It wasn’t all bad from Chicago, though. Trey Burton emerged as a new favorite weapon of Mitchell Trubisky, and the tight end was the Bears’ highest-graded player in the game by Pro Football Focus.

Burton had a career high 11 targets, nine catches and 126 yards with a touchdown, giving Trubisky a 144.7 passer rating when targeting his top tight end.

Seven of Burton’s targets and six of his catches traveled 10 or more yards in the air, according to PFF.

Defensively, safety Adrian Amos led the pack with a 74.6 overall grade. He did not miss a tackle after missing a career-high five last week, and he allowed only one catch for eight yards against the Patriots.

On the bottom of the scale, outside linebacker Leonard Floyd received the second-lowest grade of his career (38.9 overall) for his performance. He did not record any pressure on the quarterback in 13 pass rushing snaps, and he allowed two catches for 13 yards and a touchdown in coverage against running back James White.

Wide receiver Allen Robinson had a career-low grade as well at 44.9 overall. He was clearly limited by his groin injury, targeted five times with one catch for four yards and a dropped pass.

Overall, the Bears were able to stick with one of the top teams in the AFC while also leaving a lot of room for improvement. It’s a step in the right direction from where Chicago was in recent seasons.

Wendell Carter Jr. survives gauntlet of centers to begin career


Wendell Carter Jr. survives gauntlet of centers to begin career

Don't tell Wendell Carter Jr. the center position is a dying breed.

The 19-year-old rookie hasn't exactly been able to ease into the NBA, finding himself up against a handful of All-Stars and powerful frontcourts just five days into his career.

It culminated Monday night with a date against Mavericks center DeAndre Jordan, and once again the seventh overall pick held his own. It was much of the same as it was against Philadelphia's Joel Embiid and Detroit's Andre Drummond last week (and Nikola Jokic in the preseason finale): some good, some bad, plenty of poise and zero backing down. The NBA is unforgiving, but this could very well be the toughest stretch Carter faces all season.

"He’s playing against top level centers now," Fred Hoiberg said before Monday's game. "It’s a great experience for him. He’s going to learn and get better and he plays within himself, we will continue to look for him to be more aggressive."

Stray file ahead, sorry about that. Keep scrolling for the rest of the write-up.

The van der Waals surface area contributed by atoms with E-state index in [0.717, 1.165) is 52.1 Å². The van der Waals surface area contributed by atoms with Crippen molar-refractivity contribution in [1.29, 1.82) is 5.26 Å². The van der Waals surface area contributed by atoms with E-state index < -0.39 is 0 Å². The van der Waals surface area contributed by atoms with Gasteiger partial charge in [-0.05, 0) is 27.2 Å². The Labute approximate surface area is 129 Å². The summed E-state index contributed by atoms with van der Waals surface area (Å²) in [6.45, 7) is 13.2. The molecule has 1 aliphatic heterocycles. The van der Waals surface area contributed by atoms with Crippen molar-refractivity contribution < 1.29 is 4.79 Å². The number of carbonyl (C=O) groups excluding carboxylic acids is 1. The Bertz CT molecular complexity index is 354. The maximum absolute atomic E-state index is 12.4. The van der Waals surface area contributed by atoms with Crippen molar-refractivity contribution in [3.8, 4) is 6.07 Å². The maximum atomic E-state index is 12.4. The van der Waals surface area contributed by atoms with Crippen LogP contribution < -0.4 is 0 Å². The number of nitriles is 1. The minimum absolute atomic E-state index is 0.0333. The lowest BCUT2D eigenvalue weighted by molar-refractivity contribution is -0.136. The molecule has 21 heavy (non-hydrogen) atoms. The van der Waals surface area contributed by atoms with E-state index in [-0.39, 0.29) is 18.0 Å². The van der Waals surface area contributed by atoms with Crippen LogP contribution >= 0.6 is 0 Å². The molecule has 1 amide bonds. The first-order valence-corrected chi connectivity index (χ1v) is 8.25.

He was as aggressive as the Bulls have seen him against Jordan and the Mavericks. He blew by the 20 and 18 minutes he played in the first two games of the year, totalling 32 minutes. His final line won't tell the story - 4 points, 9 rebounds, 4 assists and a block - of a Carter who defended well at the rim, picking and choosing his spots on when to attack shots and when to simply use his verticality.

He wasn't credited for a block but he contested a Jordan dunk that turned into a Bobby Portis dunk on the other end. Plus-minus isn't always a good indicator of a player's worth, but Carter was a +5 in a 14-point Bulls loss. He even attempted a corner 3-pointer early in the shot clock, showing no hesitation. Carter's had his moments, but it's also apparent he's got a 19-year-old body going up against veterans each night. That'll come with time in the weight room. For now the experience is 

"I appreciate the fact I’m able to play against these very talented bigs early in my career," Carter said after the loss to the Pistons. "What I need to work on is I have to get stronger; that’s the first thing I recognize; just being up against the best. I love the competition. It’s always a great feeling going against the best."

What the Bulls are finding out is they have a player mature beyond his years. As he progresses he'll continue to get more difficult assignments. He had his rookie moment late in Monday's loss, committing a turnover in the backcourt after the Bulls had cut the deficit to five with 35 seconds left. The fouls are also an issue, as Carter has committed 10 in three games (after committing 17 in five preseason games).

That doesn't necessarily seem important for a Lottery-bound team, but considering the continued struggles of Robin Lopez (and Cristiano Felicio is entirely out of the rotation) it is. Lopez had 2 points and 1 rebound in 10 minutes while committing five personal fouls. In three games he has 11 personal fouls and 11 points, and also has more turnovers (five) than rebounds (four). If the Bulls are going to compete until Lauri Markkanen returns, Carter will need to hover around the 32 minutes he played Monday.

He'll get a much easier test on Wednesday when the Charlotte Hornets arrive in town. Cody Zeller doesn't exactly have the credentials of a Jokic or Embiid, meaning Carter may have a little more room to work. 

The Bulls know they have something in Carter. It'll be abother month until they can deploy him alongside Markkanen, but if the first three games are any indication, Carter won't have any problems matching up with some of the league's best.